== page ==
Helping an Orphan Grow Up Well

A friend of mine told me that, while reading my book this week, she had a random idea come to her about how to help her 15 year-old goddaughter who is an orphan. As she told me her idea, I was blown away by her wisdom. It’s the kind of story that I find deeply inspiring.

Her goddaughter — let’s call her Heather — has had an incredibly difficult childhood. Heather’s father abandoned her at a very young age. Nobody knows where he is. Her mother was a drug addict who spent years in prison, then died in her late 30’s of cancer. She probably could have survived the cancer if she had followed her treatments, but her drug addiction disabled her from caring for herself.

Heather, now 15, has been an orphan for a few years. She lives in an apartment with her older sister and her cousins. Due to her circumstances, Heather is very independent. She can take care of herself, to say the least. Because her older sister works long hours, she goes to school and does her homework on her own. She stays out of trouble. She doesn’t mess around with boys or drugs. In fact, she is a cheerleader and has plenty of good friends, the kind who stay out of trouble as well. She’s a really good kid, by all accounts, but her grades are pretty low, and she lacks direction about her future.

Still, my friend is concerned about her goddaughter. She made some big mistakes back in high school which made her life very difficult as a young adult. So, she wants to help Heather make the best of her life. While reading Critical Connection, she had a new idea pop into her mind about how to communicate with Heather.

My friend sat Heather down and told her that she loves her and respects her independence, strength, and maturity. This affirmed her connection as a mother figure. Then she asked Heather, “What sort of goals and boundaries do you think good parents would set for you? In other words, if you had some really good parents, what do you think they would tell you right now?” Heather responded with some vague answers about getting good grades, staying out of trouble, and going to college.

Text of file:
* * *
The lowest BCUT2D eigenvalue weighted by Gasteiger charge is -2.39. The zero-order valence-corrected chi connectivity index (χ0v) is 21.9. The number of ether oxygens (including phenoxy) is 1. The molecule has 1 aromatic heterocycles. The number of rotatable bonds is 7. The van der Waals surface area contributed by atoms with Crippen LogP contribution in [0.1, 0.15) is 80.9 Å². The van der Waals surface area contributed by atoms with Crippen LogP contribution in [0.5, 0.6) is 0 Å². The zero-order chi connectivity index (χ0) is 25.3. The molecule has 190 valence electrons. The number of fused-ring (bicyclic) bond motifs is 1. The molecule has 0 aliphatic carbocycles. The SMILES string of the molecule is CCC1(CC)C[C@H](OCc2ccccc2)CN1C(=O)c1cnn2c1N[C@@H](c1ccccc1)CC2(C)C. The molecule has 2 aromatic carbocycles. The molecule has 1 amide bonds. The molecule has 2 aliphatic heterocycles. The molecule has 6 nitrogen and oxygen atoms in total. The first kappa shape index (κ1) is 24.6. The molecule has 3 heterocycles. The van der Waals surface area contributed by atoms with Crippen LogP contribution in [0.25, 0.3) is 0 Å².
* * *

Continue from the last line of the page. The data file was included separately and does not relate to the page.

Then my friend said, “I love you like a daughter, so I’m gonna go ahead and give you some motherly advice. You know I’ve had some failures and some pretty bad things happen to me, so this ain’t cheap advice.” From there she told Heather that C’s are not good enough because she is way smarter than that. She said that boys will take advantage of her because she is pretty and has a great personality, so watch out for the charming ones especially. She told Heather to start thinking about a career and consider some local colleges or some other advanced training because a good job has to be earned nowadays.

As my friend told me about Heather and what she was doing for her, I got chills — the good kind that make you feel alive. I said, “Do you have idea how much you empowered Heather? You gave her love, showed her respect for who she is, and then gave her some great advice. All of that will make her feel strong, and I am sure she really HEARD your advice. You empowered her with what you said and how you said it.”

I am so proud of my friend for what she did and what she will continue to do with Heather. She is stepping into the gap for a strong yet still vulnerable young girl. It’s nothing short of heroic.

How can YOU empower a young person this week? Who needs some love and guidance? What could you do?

Author: Andy Kerckhoff

I'm a husband, father, teacher. I'm doing my best, wishing I could do better, and trying to help others to effectively lead kids through early adolescence.

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